In a surprise move, the new European Commission has reappointed Margrethe Vestager to be its antitrust chief.
As Europe’s chief of competition, Vestager has over the past several years led a crusade against many of the biggest U.S. tech companies for abuses of power. But following recent elections for the European Parliament and the selection of a new European Commission, Vestager’s term was expected to come to an end.
Instead, it seems her mission will continue and has expanded to include a project called “Europe fit for the digital age,” though not many details were offered about the new brief.
“Digitalization has a huge impact on the way we live, work, and communicate,” EC President-elect Ursula von der Leyen said in a statement on Vestager’s role. “In some fields, Europe has to catch up — like for business to consumers — while in others we are frontrunners — such as in business to business. We have to make our single market fit for the digital age, we need to make the most of artificial intelligence and big data, we have to improve on cybersecurity, and we have to work hard for our technological sovereignty.”
Companies such as Google, Apple, Facebook, and Amazon face growing scrutiny from regulators around the world, even belatedly on their home turf. But Europe has been leading the fight against their digital influence for several years under Vestager’s charge.
These efforts have made her perhaps one of the most feared and influential figures in Silicon Valley.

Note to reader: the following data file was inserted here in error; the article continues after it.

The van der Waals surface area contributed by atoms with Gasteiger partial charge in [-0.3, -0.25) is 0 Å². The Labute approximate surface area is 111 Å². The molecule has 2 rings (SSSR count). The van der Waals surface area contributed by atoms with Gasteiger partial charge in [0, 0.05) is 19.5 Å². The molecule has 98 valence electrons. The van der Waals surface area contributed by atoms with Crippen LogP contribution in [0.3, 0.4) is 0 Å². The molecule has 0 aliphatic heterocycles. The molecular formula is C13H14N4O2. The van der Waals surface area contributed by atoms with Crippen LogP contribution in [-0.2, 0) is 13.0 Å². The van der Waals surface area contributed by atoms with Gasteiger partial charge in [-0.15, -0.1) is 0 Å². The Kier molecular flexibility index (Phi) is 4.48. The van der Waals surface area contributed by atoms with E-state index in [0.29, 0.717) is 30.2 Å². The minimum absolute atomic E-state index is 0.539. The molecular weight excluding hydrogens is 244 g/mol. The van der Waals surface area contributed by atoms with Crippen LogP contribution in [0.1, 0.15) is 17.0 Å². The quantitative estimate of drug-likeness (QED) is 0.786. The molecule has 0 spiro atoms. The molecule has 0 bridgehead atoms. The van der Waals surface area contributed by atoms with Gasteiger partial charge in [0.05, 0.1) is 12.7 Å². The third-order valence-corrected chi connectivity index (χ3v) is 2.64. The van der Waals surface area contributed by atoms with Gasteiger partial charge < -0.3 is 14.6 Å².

Her highest-profile efforts include the investigation into Apple’s Irish tax breaks that found the company had dodged more than $14.5 billion in taxes. She also accused Facebook of lying to regulators to get approval for its WhatsApp acquisition. And she leveled a $1.23 billion fine against Qualcomm for a deal it made with Apple that prevented other companies from competing fairly against the smartphone giant’s chip business.
But no company has landed in her crosshairs like Google.
So far, she has levied three antitrust fines against the search giant: $2.72 billion for abusing its dominance in search to boost its comparison shopping service, a $5 billion penalty for abusing the dominant position of its Android mobile operating system, and $1.69 billion for abusing its dominant position in search to force third-party sites to favor its own ad network while freezing out rivals. And there are indications that Google’s AI-powered job platforms are now under scrutiny.
While such actions haven’t necessarily put a dent in these behemoths’ bank accounts, they do continue to serve as a roadmap for other countries pursuing their own investigations. And in Europe they have reinforced skepticism many feel about the power these titans have accumulated over not just national business interests but users’ daily lives.
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